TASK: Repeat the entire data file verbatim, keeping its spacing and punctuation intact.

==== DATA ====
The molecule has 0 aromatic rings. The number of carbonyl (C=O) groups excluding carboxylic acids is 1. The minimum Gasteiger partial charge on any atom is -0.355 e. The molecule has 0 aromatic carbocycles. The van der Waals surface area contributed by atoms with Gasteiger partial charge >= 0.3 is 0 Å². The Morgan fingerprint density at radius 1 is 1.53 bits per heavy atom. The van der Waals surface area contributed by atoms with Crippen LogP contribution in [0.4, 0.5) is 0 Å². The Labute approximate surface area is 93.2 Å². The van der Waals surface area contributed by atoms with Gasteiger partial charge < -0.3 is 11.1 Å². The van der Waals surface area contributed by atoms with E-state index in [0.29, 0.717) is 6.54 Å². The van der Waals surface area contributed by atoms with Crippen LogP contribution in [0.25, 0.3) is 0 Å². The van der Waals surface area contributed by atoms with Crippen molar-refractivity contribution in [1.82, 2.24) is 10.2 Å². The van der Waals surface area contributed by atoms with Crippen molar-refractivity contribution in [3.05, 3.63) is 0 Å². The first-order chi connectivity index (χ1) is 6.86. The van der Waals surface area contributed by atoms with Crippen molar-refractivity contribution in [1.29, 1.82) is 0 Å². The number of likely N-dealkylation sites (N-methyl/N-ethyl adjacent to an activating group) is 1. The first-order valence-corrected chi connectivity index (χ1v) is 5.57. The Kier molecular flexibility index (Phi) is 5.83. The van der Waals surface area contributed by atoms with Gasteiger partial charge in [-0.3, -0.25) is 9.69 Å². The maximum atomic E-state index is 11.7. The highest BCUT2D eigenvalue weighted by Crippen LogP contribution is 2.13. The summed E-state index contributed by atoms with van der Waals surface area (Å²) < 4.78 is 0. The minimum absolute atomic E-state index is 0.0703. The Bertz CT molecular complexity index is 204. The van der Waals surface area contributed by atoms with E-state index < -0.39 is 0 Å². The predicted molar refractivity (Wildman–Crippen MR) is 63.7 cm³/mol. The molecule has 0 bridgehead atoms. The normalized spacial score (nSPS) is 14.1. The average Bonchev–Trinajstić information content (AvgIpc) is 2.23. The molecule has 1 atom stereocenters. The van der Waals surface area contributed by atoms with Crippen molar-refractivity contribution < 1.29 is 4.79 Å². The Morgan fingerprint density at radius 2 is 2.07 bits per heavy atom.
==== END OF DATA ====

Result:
The molecule has 0 aromatic rings. The number of carbonyl (C=O) groups excluding carboxylic acids is 1. The minimum Gasteiger partial charge on any atom is -0.355 e. The molecule has 0 aromatic carbocycles. The van der Waals surface area contributed by atoms with Gasteiger partial charge >= 0.3 is 0 Å². The Morgan fingerprint density at radius 1 is 1.53 bits per heavy atom. The van der Waals surface area contributed by atoms with Crippen LogP contribution in [0.4, 0.5) is 0 Å². The Labute approximate surface area is 93.2 Å². The van der Waals surface area contributed by atoms with Gasteiger partial charge < -0.3 is 11.1 Å². The van der Waals surface area contributed by atoms with E-state index in [0.29, 0.717) is 6.54 Å². The van der Waals surface area contributed by atoms with Crippen LogP contribution in [0.25, 0.3) is 0 Å². The van der Waals surface area contributed by atoms with Crippen molar-refractivity contribution in [1.82, 2.24) is 10.2 Å². The van der Waals surface area contributed by atoms with Crippen molar-refractivity contribution in [3.05, 3.63) is 0 Å². The first-order chi connectivity index (χ1) is 6.86. The van der Waals surface area contributed by atoms with Crippen molar-refractivity contribution in [1.29, 1.82) is 0 Å². The number of likely N-dealkylation sites (N-methyl/N-ethyl adjacent to an activating group) is 1. The first-order valence-corrected chi connectivity index (χ1v) is 5.57. The Kier molecular flexibility index (Phi) is 5.83. The van der Waals surface area contributed by atoms with Gasteiger partial charge in [-0.3, -0.25) is 9.69 Å². The maximum atomic E-state index is 11.7. The highest BCUT2D eigenvalue weighted by Crippen LogP contribution is 2.13. The summed E-state index contributed by atoms with van der Waals surface area (Å²) < 4.78 is 0. The minimum absolute atomic E-state index is 0.0703. The Bertz CT molecular complexity index is 204. The van der Waals surface area contributed by atoms with E-state index < -0.39 is 0 Å². The predicted molar refractivity (Wildman–Crippen MR) is 63.7 cm³/mol. The molecule has 0 bridgehead atoms. The normalized spacial score (nSPS) is 14.1. The average Bonchev–Trinajstić information content (AvgIpc) is 2.23. The molecule has 1 atom stereocenters. The van der Waals surface area contributed by atoms with Crippen molar-refractivity contribution < 1.29 is 4.79 Å². The Morgan fingerprint density at radius 2 is 2.07 bits per heavy atom.